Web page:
Breton noted that the second launch via SpaceX is anticipated in July 2024.

According to a report in Politico, the European Commission cemented the €180 million (about $192.5 million), two-launch deal with SpaceX on March 19. That represents a roughly 36 percent markup on the cost of the two missions compared to the standard payment plan for a dedicated Falcon 9 launch, which is $67 million.

SpaceX notes in the “Capabilities and Services” section of its website that “Missions purchased in 2022, but flown beyond 2023 may be subject to additional adjustments due to inflation.”

The Galileo Second Generation satellites will be launched in pairs, interconnected and connected to the launcher until separation. Each satellite is over 2000 kg and when stacked, they reach a towering height of seven meters. This configuration has undergone vibration tests at ESA’s Hydraulic Multi-axis Shaker (Hydra) and received mechanical qualification. Image: ESA

This is not the first time that the lack of a European orbital launch vehicle has caused them to lean on SpaceX. In July 2023, a Falcon 9 rocket launched Euclid, the wide-angle space telescope designed to study the so-called “dark universe.” SpaceX was also selected to launch the EarthCARE (Clouds, Aerosols and Radiation Explorer) spacecraft to a Sun-synchronous 400 km polar orbit in May and the Hera spacecraft to the asteroid, Didymos, in October.

A letter from Pietro Francesco de Lotto, the president of the Consultative Commission on Industrial Change, to the European Parliament opined on the growing gulf in space access for Europe compared to other global space powers. He argued that “the European space sector is facing an increasing number of threats.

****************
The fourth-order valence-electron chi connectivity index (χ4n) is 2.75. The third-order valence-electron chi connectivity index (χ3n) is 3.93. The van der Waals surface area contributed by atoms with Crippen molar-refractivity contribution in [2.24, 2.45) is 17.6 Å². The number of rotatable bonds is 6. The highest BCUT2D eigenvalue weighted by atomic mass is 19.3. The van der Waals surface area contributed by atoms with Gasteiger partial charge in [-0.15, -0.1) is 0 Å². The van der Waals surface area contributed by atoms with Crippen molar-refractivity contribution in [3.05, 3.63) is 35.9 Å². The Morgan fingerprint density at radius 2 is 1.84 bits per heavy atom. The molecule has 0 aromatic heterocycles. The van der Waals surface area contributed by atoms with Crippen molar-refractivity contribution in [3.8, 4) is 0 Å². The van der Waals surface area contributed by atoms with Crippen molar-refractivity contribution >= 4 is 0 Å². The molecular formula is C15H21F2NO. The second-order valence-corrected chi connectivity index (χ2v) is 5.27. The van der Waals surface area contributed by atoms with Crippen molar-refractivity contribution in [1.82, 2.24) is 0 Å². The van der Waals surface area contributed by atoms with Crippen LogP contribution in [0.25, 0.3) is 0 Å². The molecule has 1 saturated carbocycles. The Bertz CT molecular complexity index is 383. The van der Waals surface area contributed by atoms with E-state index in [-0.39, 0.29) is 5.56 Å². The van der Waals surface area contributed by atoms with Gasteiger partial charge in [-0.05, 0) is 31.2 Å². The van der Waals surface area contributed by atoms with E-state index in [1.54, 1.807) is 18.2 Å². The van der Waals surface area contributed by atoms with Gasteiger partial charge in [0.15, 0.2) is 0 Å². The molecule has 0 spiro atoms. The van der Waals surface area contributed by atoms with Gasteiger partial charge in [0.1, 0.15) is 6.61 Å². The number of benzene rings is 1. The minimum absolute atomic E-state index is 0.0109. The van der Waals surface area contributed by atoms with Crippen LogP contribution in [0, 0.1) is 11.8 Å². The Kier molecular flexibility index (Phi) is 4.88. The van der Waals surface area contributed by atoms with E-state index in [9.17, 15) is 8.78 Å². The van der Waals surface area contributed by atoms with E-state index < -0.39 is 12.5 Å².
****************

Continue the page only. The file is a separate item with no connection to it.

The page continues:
“The funding gap with the US and China is widening. European space budgets are six times lower than those in the US, and the budgets available within the EU are mostly uncoordinated, while American space doctrine has made space a key instrument for its supremacy and independence in this domain,” he wrote. “China’s exponential rise cannot be ignored. Other actors such as Russia and India are also stepping up their game.

“Finally, the European space industry is now competing with giant players outside Europe, which have optimised their internal supply chains and are massively disrupting the markets (SpaceX in particular).”

The Falcon 9 carrying Euclid climbs away from Florida’s Space Coast on July 1, 2023. Image: Michael Cain/Spaceflight Now.

The impact of SpaceX is something that has been discussed by Europe for years. A 2007 report from the Commission of the European Communities talked in part about the prospective global space industry and noted that “The entry of low-cost launchers such as the Space Exploration Technology (SpaceX) Falcon may represent a major competitive threat for established launcher manufacturers, with pricing aimed at 70 percent less than them.”

The launch campaign of the first launch of the Ariane 6 rocket is now finally underway with a launch date targeting summer 2024 somewhere between June 15 and July 31.

“Getting Ariane 6 to launch and to re-establish Europe’s access to space is of highest priority for ESA to resume regular rocket launches from Europe’s Spaceport,” said ESA’s Director General, Josef Aschbacher in a statement. “Having the rocket stages together on the launch pad marks the start of a launch campaign and shows we are almost there: soon we will see this beauty soar to the skies.”

Secrecy for launch

Unlike the recent launches of Galileo satellites, there is notably much more secrecy surrounding this mission. The SpaceX mission page doesn’t note that there are two satellites on board, rather just noting that this flight is called the “European Commission’s Galileo L12” mission.

The published launch timeline is also remarkably truncated. Public information shared prior to liftoff ends with the deployment of the Falcon 9’s payload fairings at T+3 min 39 sec into the mission.

That stands in stark contrast with the most recent Galileo mission using a Soyuz rocket on December 4, 2021, which featured a launch broadcast from Arianespace that lasted more than four hours. The broadcast notably stayed through payload deployment at an altitude of 23,544 km (about 15,000 miles).

Despite the importance of the Galileo satellite constellation to ESA and the EC, neither agency has mentioned the pending launch in the past week leading up to liftoff.